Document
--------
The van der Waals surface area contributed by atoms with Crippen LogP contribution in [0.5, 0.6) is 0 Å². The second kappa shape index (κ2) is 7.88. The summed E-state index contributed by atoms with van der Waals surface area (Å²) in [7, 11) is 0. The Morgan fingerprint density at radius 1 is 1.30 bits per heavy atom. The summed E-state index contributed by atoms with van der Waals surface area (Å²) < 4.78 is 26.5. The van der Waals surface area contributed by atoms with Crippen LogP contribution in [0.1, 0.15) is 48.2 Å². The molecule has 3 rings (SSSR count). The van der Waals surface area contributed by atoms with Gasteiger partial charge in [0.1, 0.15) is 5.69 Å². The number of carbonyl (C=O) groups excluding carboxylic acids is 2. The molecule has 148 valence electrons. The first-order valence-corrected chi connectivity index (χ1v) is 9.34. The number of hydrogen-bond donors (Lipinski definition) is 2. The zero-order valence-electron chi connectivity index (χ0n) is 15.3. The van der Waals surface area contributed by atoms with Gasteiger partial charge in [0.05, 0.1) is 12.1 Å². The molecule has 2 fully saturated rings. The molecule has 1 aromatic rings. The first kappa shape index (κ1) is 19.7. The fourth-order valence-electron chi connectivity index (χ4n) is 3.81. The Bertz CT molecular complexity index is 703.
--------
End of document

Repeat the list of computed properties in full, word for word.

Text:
The van der Waals surface area contributed by atoms with Crippen LogP contribution in [0.5, 0.6) is 0 Å². The second kappa shape index (κ2) is 7.88. The summed E-state index contributed by atoms with van der Waals surface area (Å²) in [7, 11) is 0. The Morgan fingerprint density at radius 1 is 1.30 bits per heavy atom. The summed E-state index contributed by atoms with van der Waals surface area (Å²) < 4.78 is 26.5. The van der Waals surface area contributed by atoms with Crippen LogP contribution in [0.1, 0.15) is 48.2 Å². The molecule has 3 rings (SSSR count). The van der Waals surface area contributed by atoms with Gasteiger partial charge in [0.1, 0.15) is 5.69 Å². The number of carbonyl (C=O) groups excluding carboxylic acids is 2. The molecule has 148 valence electrons. The first-order valence-corrected chi connectivity index (χ1v) is 9.34. The number of hydrogen-bond donors (Lipinski definition) is 2. The zero-order valence-electron chi connectivity index (χ0n) is 15.3. The van der Waals surface area contributed by atoms with Gasteiger partial charge in [0.05, 0.1) is 12.1 Å². The molecule has 2 fully saturated rings. The molecule has 1 aromatic rings. The first kappa shape index (κ1) is 19.7. The fourth-order valence-electron chi connectivity index (χ4n) is 3.81. The Bertz CT molecular complexity index is 703.